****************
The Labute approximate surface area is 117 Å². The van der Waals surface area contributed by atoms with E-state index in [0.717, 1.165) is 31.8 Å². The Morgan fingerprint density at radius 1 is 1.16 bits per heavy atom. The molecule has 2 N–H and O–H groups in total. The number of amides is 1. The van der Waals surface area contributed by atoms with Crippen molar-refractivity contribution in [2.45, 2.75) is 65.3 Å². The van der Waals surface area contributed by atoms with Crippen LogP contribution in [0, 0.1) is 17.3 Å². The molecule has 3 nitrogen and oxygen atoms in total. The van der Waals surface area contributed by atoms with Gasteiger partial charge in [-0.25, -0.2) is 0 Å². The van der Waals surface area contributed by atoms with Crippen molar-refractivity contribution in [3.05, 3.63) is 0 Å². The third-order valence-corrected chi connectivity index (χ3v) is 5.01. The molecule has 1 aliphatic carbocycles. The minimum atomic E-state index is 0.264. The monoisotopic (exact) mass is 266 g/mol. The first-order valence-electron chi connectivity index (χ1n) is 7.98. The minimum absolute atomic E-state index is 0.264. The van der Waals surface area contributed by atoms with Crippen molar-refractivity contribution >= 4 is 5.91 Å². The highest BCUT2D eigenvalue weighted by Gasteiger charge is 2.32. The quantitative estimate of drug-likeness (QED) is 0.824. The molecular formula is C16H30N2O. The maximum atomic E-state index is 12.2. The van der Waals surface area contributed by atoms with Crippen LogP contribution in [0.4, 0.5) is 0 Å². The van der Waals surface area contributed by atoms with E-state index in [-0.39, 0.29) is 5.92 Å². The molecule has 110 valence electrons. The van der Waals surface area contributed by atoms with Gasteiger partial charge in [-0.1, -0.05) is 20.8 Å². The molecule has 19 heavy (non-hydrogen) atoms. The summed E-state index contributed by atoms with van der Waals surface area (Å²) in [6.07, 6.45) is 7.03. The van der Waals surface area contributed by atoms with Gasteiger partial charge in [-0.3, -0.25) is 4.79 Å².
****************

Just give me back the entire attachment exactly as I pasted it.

The Labute approximate surface area is 117 Å². The van der Waals surface area contributed by atoms with E-state index in [0.717, 1.165) is 31.8 Å². The Morgan fingerprint density at radius 1 is 1.16 bits per heavy atom. The molecule has 2 N–H and O–H groups in total. The number of amides is 1. The van der Waals surface area contributed by atoms with Crippen molar-refractivity contribution in [2.45, 2.75) is 65.3 Å². The van der Waals surface area contributed by atoms with Crippen LogP contribution in [0, 0.1) is 17.3 Å². The molecule has 3 nitrogen and oxygen atoms in total. The van der Waals surface area contributed by atoms with Gasteiger partial charge in [-0.25, -0.2) is 0 Å². The van der Waals surface area contributed by atoms with Crippen molar-refractivity contribution in [3.05, 3.63) is 0 Å². The third-order valence-corrected chi connectivity index (χ3v) is 5.01. The molecule has 1 aliphatic carbocycles. The minimum atomic E-state index is 0.264. The monoisotopic (exact) mass is 266 g/mol. The first-order valence-electron chi connectivity index (χ1n) is 7.98. The minimum absolute atomic E-state index is 0.264. The van der Waals surface area contributed by atoms with Crippen molar-refractivity contribution >= 4 is 5.91 Å². The highest BCUT2D eigenvalue weighted by Gasteiger charge is 2.32. The quantitative estimate of drug-likeness (QED) is 0.824. The molecular formula is C16H30N2O. The maximum atomic E-state index is 12.2. The van der Waals surface area contributed by atoms with Crippen LogP contribution in [0.4, 0.5) is 0 Å². The van der Waals surface area contributed by atoms with E-state index in [-0.39, 0.29) is 5.92 Å². The molecule has 110 valence electrons. The van der Waals surface area contributed by atoms with Gasteiger partial charge in [-0.1, -0.05) is 20.8 Å². The molecule has 19 heavy (non-hydrogen) atoms. The summed E-state index contributed by atoms with van der Waals surface area (Å²) in [6.07, 6.45) is 7.03. The van der Waals surface area contributed by atoms with Gasteiger partial charge in [-0.3, -0.25) is 4.79 Å².